A new, user-friendly guide, that legal experts have launched, could help thousands of Irish families in mortgage distress and facing unfair evictions.
The guide aims to help people to understand and advocate for their rights using vital EU consumer and human rights law. It is also essential reading for people improperly denied tracker mortgages or those who have been given incorrect interest calculations.
The guide, called Your EU Consumer and Human Rights: A Guide for People in Mortgage Distress in Ireland, is available free on http://abusivelending.org
Thousands of homes are at risk of possession throughout the country, including many in Munster. In fact, with one in 10 mortgages are in arrears, Ireland continues to have one of the highest levels of mortgage defaults in the world.
Central Bank of Ireland statistics at September 2017 show that over 72,000 mortgages are in arrears. A massive 44% (over 31,000) of these are in arrears for over two years, putting them at far greater risk of mortgage repossession.
The laws outlined in the guide oblige Irish courts to assess the fairness of mortgage terms under the EU Unfair Contract Terms Directive. They should also assess the human rights impact of an eviction on all occupants in the home – including children, older people and people with disabilities – under the EU Charter of Fundamental Rights.
These EU requirements are not new. To date, however, they are not being fully applied in Irish courts, according to the Irish and international legal experts behind the guide.
The authors have stressed that the guide is for information purposes only. It does not provide legal advice, and is not a substitute for consulting a lawyer. They suggest, within the guide, that people share it with their solicitors.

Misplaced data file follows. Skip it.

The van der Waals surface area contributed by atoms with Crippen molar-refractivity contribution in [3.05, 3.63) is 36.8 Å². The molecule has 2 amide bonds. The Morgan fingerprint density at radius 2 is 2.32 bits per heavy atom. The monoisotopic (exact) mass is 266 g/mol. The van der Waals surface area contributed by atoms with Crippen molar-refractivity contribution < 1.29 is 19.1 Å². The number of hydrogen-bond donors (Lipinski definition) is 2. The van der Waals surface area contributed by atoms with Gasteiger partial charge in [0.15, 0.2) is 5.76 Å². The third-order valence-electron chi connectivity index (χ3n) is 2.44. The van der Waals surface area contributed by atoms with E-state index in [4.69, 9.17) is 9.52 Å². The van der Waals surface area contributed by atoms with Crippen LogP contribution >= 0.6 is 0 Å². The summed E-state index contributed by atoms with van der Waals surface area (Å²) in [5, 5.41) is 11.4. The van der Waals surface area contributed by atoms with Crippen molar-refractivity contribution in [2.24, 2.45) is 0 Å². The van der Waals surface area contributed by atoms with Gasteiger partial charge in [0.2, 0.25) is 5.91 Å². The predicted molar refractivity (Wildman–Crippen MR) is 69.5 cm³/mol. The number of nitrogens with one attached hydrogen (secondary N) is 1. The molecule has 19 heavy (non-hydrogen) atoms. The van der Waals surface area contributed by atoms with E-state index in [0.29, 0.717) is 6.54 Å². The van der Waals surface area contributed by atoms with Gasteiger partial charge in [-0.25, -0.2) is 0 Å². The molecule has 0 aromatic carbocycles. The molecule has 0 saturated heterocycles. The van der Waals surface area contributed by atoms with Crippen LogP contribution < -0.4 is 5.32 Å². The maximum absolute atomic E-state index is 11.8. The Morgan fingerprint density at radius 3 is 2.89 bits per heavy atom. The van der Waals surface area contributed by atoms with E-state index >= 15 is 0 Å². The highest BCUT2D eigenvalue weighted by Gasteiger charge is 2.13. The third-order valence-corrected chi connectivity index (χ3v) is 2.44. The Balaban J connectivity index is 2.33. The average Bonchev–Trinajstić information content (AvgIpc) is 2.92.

They also acknowledge, however, that a high number of people facing possession are unrepresented, due to the shortage of free and low cost legal services.
In tandem with the publication of the guide, a group of facilitators from across the country will be available to help promote the guide to people in mortgage distress and to service agencies who may be working with them. They will help people understand the information in the guide, but will not provide legal advice or representation.
The guide also contains practical advice on how to find a solicitor, an outline to the Abhaile Scheme and Personal Insolvency Arrangements, and other vital resources for people in mortgage distress.
Finally, it contains sample template pleadings, for information purposes only.
The Guide has been created as part of the Open Society Foundations’ Abusive Lending Practices Project, in conjunction with the Centre for Housing Law, Rights and Policy, NUI Galway and a group of Irish lawyers and advocates.
The Open Society Foundations launched the Abusive Lending Practices Project in 2015 out of concern for the substantial number of people in Europe suffering under debt burdens that threaten their ability to satisfy their basic needs.